Faced with a flood of sightseers each year, the residents of the poster-child town of New Zealand's tourism boom have overwhelmingly called for a tax on tourists.
With a population of about 40,000 residents, picturesque Queenstown, in the country's South Island, last year played host to 3.3 million visitors.
Like other, smaller towns around the country, the lakeside resort centre and surrounding district have grappled with how a tiny local tax base can pay for increasingly tourist-crowded amenities while benefiting from what has become New Zealand's biggest export industry.
On Friday, the area's mayor celebrated as provisional results from a referendum held this week revealed more than 81 per cent of residents backed a levy on visitors by way of a bed tax.
"We're just starting to creak a little at the seams and we need to future-proof the place," mayor Jim Boult said.
"[Our residents] think it's completely unfair they are having to shoulder the infrastructure spend for the jewel in the crown of New Zealand's largest industry themselves ... We've been looking for a way to share the load."
Long-term residents in recent years have complained the town has changed beyond recognition as tourists congest the area.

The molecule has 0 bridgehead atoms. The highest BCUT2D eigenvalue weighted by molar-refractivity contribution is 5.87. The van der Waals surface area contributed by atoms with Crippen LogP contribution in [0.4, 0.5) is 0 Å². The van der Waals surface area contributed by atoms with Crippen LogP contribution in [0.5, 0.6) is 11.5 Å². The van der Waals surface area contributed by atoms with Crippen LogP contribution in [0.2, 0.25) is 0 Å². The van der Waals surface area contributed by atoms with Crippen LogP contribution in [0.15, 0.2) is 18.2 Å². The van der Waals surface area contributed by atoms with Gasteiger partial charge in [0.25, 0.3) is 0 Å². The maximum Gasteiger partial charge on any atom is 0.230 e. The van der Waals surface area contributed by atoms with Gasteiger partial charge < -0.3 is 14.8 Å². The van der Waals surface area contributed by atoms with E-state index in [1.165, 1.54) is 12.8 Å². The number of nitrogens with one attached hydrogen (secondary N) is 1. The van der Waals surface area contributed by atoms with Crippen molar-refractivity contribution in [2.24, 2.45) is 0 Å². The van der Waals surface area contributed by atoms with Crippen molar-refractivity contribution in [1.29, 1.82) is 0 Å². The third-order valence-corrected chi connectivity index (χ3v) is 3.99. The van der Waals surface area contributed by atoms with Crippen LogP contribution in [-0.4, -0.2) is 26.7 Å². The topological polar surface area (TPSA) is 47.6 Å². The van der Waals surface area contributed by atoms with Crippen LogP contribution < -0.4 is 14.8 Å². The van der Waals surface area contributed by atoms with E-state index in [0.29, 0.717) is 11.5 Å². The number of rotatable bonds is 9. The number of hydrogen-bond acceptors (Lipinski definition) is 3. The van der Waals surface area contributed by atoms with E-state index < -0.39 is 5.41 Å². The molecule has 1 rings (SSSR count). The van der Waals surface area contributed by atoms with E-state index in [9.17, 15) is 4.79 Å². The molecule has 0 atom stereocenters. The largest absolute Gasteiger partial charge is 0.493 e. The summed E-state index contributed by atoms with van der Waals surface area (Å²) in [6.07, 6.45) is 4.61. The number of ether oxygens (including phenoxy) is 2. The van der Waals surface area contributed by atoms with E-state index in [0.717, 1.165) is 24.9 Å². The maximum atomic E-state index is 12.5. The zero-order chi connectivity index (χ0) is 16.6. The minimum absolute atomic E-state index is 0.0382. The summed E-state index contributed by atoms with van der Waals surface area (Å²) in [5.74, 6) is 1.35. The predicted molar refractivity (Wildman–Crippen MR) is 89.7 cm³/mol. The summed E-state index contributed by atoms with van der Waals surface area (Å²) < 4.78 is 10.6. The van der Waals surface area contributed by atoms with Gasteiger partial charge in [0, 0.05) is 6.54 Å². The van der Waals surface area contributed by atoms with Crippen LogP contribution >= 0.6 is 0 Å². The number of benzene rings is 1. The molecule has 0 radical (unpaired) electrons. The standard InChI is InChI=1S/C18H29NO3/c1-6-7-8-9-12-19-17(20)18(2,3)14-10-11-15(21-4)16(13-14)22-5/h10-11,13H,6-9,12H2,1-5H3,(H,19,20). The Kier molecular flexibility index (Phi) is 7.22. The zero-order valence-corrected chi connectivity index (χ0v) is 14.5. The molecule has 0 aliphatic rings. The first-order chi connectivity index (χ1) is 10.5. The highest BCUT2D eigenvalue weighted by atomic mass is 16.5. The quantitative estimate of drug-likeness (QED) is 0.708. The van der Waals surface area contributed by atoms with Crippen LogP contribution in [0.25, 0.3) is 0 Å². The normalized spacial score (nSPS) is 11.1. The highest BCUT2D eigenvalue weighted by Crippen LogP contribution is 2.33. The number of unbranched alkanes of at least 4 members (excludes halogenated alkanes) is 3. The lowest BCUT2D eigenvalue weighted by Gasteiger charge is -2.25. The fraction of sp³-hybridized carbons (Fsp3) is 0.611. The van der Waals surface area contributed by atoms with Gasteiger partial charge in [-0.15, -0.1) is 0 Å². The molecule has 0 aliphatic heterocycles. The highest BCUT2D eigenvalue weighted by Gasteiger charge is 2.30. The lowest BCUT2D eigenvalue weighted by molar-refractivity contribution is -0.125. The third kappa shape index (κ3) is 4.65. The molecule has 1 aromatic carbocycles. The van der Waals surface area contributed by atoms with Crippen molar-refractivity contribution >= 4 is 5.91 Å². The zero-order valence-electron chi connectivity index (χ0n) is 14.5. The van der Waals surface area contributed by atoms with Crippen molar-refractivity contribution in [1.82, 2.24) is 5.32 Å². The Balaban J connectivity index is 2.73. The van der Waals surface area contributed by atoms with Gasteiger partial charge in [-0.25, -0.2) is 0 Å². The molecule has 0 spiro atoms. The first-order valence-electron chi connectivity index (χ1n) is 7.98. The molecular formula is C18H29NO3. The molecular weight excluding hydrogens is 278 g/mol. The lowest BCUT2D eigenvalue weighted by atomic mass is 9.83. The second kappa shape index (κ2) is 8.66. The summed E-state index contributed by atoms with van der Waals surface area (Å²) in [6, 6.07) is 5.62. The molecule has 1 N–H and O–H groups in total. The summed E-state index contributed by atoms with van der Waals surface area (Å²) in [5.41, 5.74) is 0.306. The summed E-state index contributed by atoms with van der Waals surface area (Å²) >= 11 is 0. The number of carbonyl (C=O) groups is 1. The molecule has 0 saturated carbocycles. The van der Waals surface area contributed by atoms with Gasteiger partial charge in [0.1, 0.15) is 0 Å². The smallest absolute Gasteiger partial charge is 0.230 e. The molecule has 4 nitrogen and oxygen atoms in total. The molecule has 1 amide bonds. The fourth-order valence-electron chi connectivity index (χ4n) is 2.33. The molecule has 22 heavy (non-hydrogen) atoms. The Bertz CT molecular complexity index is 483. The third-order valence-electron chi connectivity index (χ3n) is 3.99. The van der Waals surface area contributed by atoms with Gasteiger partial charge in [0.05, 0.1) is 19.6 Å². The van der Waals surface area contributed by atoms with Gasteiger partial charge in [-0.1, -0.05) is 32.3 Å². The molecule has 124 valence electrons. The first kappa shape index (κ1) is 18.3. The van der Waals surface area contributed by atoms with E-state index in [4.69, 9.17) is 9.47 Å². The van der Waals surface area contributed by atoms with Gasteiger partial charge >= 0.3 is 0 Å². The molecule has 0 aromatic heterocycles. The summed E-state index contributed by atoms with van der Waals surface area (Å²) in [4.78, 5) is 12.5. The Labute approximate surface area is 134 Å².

Amid public outcry, the district last year rejected a proposed expansion of its airport, and Boult said the community wanted fewer tourists who spend more. He also worried the country's reputation with tourists could be damaged if infrastructure funding falls short.
Mayors around New Zealand have been calling for more ways to fund their needs and the central government last year announced it would begin taxing international visitors upon arrival.
In the year to April 2018, about 3.8 million overseas tourists visited the country of about 4.8 million. Australians make up 39 per cent, or nearly 1.5 million, of visits - although they're exempt from the arrival levy.
Tourism Industry Aotearoa chief Chris Roberts said the industry agreed funding was vital amid the boom, but would prefer to see it done by central government and by redistributing tax earned from overseas visitors.
"The accommodation providers in the district are legitimately concerned about the potential impact on their businesses," he said.
"We agree that something has to be done. If Queenstown is not working properly then the rest of New Zealand suffers ... There is definitely a case for central government assistance."
The levy now has to be cleared by the central government. In a statement, Housing and Urban Development Minister Phil Twyford said once the results were finalised he would work with local officials to come up with a proposal.